It is likely we will see some Monarchs this summer, and maybe even some caterpillars and chrysalises, but there is no guarantee this will happen. If it does, we will have a nice crop of Milkweed and other flowering native plants to sustain them. You probably know that Milkweed is the only plant that Monarchs will lay their eggs on, and it is the only source of food for Monarch caterpillars. You probably also know that much of our food supply comes from corn and soy mass produced with the aid of industrial herbicides that have decimated Milkweed (and Monarchs) from many of our farms. Like many areas, Delaware has given up much of our farm land to development, and this makes the Monarch’s survival even more tenuous. My hope is we will see Monarchs this summer, but my worry is that one of these years they won’t be around anymore.
The science of the Monarch is fascinating, but it’s the actual seeing of the butterfly, the eggs, the caterpillars and the chrysalises, that I find most delightful. It’s an amazing experience for kids and families, too. I’ll make sure to post any pictures, but you’ll have to venture out into our meadow for the real experience. A Monarch might land on your brightly colored shirt. Pictures are nice, but ain’t nothin’ like the real thing. I’m always around Wednesdays 5:30 to 7:00 PM, and I would be happy to show you around and share what I know about this lovely and fascinating creature.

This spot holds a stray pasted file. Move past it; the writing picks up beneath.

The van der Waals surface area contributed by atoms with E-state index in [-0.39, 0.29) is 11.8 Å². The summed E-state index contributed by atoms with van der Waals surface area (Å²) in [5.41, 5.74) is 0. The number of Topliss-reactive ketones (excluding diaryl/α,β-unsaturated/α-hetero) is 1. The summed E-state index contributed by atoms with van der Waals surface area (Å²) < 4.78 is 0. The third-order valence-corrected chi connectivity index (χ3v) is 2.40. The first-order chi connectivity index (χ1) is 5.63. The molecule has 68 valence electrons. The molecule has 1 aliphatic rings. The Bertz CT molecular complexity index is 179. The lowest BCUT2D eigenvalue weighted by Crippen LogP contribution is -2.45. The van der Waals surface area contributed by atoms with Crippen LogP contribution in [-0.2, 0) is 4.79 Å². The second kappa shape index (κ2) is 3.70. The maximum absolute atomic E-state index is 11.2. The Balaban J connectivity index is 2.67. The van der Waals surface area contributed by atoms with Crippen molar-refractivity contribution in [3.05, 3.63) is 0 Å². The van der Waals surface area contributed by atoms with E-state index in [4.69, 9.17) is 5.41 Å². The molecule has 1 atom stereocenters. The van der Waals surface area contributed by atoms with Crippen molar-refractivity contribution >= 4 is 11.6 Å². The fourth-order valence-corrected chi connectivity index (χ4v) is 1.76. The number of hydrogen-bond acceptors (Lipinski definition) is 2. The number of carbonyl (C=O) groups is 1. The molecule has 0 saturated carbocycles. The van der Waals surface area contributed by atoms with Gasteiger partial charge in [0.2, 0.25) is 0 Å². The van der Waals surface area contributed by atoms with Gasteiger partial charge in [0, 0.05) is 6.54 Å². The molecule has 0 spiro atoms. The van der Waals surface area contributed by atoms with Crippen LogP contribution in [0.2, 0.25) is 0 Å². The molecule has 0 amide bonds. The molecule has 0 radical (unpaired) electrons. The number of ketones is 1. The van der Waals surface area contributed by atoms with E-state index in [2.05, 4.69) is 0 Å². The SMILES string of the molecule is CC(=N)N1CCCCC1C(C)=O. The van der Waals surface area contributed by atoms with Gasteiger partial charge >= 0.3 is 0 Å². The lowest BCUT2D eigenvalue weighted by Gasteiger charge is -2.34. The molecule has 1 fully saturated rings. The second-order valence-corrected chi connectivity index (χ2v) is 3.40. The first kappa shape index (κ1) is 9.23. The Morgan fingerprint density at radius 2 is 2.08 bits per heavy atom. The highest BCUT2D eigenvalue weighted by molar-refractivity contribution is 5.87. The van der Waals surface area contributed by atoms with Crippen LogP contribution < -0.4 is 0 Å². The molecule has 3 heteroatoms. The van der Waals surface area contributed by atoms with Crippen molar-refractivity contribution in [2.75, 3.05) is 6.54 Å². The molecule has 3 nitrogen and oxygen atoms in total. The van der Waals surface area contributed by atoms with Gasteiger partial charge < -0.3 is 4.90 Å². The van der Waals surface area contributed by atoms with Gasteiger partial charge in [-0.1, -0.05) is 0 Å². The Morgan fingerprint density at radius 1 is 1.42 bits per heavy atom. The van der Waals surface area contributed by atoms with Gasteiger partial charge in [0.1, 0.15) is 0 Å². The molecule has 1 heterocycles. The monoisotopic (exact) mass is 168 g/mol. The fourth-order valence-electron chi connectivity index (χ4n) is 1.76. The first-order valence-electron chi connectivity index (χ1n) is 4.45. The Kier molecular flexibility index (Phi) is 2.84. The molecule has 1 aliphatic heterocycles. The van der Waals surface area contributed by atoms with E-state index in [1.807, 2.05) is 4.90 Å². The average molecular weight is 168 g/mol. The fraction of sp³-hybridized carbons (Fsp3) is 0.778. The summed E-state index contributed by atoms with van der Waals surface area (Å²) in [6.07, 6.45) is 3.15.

You don’t have to help maintain the meadow to enjoy it, but you might find some peace and joy just by being in the meadow. We won’t see any Monarchs until probably June, but there’s a lot of other creatures and interesting plants that our meadow is host to. I saw a beautiful black snake while taking a walk the other day on one of the new paths we have cut through some of the tall grasses. This was the first snake I have ever seen at Mill Creek, so I take that as a sign we are doing something good for the environment. My guess is there are also other animals finding a safe haven in our little meadow.
I hope we see Monarchs in our meadow this spring and summer, and I hope we see you there, too.
— Jamie Kegerise